"While waiting in line for the screening of Hellboy II: The Golden Army, I overhead someone say that Guillermo del Toro's latest is being seen as his audition tape for The Hobbit," observed Jonathan Pacheco in his review for The House Next Door. Of course, Del Toro already had the directing gigs for the two Hobbit films before Hellboy II hit theaters, but that won't stop audiences from evaluating the current parade of fairies, demons and evil elves with Del Toro's Middle-Earth-to-be in mind.
Needless to say, it's a narrow perspective.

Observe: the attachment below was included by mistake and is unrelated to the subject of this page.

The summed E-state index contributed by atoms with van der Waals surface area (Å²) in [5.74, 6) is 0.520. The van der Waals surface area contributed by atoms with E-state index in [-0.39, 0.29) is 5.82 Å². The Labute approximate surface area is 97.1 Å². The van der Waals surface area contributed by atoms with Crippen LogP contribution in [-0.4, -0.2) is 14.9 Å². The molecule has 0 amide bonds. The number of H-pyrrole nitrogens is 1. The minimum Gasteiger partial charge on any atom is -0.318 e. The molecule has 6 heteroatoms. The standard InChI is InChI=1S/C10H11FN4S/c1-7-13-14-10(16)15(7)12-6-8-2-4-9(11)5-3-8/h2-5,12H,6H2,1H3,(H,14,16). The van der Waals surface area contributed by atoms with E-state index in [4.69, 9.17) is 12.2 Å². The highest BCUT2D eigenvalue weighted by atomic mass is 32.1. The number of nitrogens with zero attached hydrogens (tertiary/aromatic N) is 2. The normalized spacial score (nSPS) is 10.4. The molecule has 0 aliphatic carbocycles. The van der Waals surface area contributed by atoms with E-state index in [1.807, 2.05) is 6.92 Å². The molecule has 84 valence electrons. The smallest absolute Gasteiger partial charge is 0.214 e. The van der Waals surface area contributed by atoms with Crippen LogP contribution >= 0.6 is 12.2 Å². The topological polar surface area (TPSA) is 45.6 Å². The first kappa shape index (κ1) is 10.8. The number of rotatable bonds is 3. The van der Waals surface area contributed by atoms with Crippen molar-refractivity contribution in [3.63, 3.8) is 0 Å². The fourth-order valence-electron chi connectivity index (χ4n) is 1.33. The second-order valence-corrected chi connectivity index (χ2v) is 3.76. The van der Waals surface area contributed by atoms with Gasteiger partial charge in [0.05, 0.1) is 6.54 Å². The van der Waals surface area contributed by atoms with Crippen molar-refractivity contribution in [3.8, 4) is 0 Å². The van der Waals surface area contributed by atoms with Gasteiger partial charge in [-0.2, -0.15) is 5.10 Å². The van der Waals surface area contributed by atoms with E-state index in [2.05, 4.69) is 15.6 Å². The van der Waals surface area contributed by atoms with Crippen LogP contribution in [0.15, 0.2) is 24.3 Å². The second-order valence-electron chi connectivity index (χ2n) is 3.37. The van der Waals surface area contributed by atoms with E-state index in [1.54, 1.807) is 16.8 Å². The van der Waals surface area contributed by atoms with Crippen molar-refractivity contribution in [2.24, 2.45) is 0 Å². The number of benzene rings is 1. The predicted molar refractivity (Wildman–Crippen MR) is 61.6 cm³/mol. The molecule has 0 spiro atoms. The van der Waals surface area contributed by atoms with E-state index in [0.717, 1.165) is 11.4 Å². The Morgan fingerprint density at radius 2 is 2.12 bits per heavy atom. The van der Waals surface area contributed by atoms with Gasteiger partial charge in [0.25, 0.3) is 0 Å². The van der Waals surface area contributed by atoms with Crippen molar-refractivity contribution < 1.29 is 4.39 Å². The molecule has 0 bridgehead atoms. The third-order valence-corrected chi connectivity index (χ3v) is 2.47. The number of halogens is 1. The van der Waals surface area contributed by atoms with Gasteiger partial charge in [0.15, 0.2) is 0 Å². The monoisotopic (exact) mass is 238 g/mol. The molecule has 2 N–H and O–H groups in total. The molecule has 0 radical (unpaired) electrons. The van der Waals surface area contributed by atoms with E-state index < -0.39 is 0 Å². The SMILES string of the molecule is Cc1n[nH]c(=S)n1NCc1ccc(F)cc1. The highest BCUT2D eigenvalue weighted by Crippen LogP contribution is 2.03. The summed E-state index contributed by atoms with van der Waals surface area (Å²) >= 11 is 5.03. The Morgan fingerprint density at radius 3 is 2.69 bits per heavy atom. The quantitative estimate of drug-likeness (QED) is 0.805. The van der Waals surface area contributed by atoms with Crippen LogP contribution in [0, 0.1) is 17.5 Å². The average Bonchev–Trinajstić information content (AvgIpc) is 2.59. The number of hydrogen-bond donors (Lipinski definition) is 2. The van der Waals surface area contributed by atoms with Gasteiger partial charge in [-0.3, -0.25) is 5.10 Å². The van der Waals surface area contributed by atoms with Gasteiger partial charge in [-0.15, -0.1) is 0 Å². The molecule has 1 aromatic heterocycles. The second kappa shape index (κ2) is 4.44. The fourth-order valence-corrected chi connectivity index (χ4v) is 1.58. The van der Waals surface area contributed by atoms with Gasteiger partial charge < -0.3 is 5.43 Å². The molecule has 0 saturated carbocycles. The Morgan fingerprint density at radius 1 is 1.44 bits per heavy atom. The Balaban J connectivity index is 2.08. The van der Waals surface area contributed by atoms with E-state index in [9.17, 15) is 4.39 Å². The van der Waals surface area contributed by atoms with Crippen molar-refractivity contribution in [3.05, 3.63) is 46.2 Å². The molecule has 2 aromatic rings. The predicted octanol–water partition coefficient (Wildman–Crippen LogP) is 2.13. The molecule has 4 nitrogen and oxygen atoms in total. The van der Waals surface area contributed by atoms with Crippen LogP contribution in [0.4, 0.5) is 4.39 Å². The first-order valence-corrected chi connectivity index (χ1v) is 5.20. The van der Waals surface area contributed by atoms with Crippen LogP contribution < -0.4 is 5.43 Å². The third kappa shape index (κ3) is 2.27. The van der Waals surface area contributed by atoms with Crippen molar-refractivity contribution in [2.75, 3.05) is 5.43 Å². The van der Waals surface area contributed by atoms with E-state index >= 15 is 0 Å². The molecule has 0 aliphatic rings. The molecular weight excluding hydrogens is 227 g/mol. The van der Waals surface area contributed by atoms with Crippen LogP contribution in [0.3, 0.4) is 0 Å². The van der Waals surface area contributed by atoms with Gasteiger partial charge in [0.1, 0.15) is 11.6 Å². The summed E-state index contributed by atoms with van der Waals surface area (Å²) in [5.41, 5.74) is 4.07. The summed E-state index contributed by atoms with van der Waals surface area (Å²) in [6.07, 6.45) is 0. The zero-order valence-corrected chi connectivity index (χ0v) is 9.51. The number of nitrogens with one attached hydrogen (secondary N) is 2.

It would make more sense to expect that these upcoming features will negotiate between the gothic horror of Pan's Labryinth and the blockbuster approach of Hellboy II. In the latter work, it's clear that Del Toro has more interest in placing these loony supernatural beings in relatively conventional action sequences, allowing the specificity of the characters to create a sense of ingenuity. Pan's Labryinth, on the other hand, offers a single package of storytelling: The art direction, special effects and even the violence directly relate to the drama. The best case scenario for the Hobbit films would be a happy medium: Glorious visuals that reflect Tolkien's deeply involving mythology.